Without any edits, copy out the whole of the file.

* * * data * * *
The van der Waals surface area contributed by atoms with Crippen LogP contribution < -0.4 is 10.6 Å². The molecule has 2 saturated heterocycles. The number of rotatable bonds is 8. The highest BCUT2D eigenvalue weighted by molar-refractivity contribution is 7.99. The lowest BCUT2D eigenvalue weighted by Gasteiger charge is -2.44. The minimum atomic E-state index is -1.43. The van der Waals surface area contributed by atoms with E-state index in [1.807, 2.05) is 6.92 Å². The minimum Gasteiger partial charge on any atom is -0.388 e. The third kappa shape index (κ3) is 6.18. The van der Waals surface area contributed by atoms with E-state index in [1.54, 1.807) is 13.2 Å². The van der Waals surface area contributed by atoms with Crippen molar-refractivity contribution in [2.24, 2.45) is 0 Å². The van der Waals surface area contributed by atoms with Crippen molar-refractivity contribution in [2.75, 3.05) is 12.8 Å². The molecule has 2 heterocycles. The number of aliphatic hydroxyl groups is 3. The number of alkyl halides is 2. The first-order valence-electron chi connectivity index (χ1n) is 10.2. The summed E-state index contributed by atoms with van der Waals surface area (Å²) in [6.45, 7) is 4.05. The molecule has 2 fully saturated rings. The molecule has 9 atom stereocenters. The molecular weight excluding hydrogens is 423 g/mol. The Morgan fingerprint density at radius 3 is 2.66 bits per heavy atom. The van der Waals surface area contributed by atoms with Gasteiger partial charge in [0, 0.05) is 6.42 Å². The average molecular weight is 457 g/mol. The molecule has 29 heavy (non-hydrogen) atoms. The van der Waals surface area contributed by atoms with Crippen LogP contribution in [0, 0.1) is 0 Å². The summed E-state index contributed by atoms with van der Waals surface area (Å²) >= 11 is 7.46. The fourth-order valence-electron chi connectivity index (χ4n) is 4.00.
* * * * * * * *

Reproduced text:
The van der Waals surface area contributed by atoms with Crippen LogP contribution < -0.4 is 10.6 Å². The molecule has 2 saturated heterocycles. The number of rotatable bonds is 8. The highest BCUT2D eigenvalue weighted by molar-refractivity contribution is 7.99. The lowest BCUT2D eigenvalue weighted by Gasteiger charge is -2.44. The minimum atomic E-state index is -1.43. The van der Waals surface area contributed by atoms with E-state index in [1.807, 2.05) is 6.92 Å². The minimum Gasteiger partial charge on any atom is -0.388 e. The third kappa shape index (κ3) is 6.18. The van der Waals surface area contributed by atoms with E-state index in [1.54, 1.807) is 13.2 Å². The van der Waals surface area contributed by atoms with Crippen molar-refractivity contribution in [2.24, 2.45) is 0 Å². The van der Waals surface area contributed by atoms with Crippen molar-refractivity contribution in [2.75, 3.05) is 12.8 Å². The molecule has 2 heterocycles. The number of aliphatic hydroxyl groups is 3. The number of alkyl halides is 2. The first-order valence-electron chi connectivity index (χ1n) is 10.2. The summed E-state index contributed by atoms with van der Waals surface area (Å²) in [6.45, 7) is 4.05. The molecule has 2 fully saturated rings. The molecule has 9 atom stereocenters. The molecular weight excluding hydrogens is 423 g/mol. The Morgan fingerprint density at radius 3 is 2.66 bits per heavy atom. The van der Waals surface area contributed by atoms with Gasteiger partial charge in [0, 0.05) is 6.42 Å². The average molecular weight is 457 g/mol. The molecule has 29 heavy (non-hydrogen) atoms. The van der Waals surface area contributed by atoms with Crippen LogP contribution in [0, 0.1) is 0 Å². The summed E-state index contributed by atoms with van der Waals surface area (Å²) >= 11 is 7.46. The fourth-order valence-electron chi connectivity index (χ4n) is 4.00.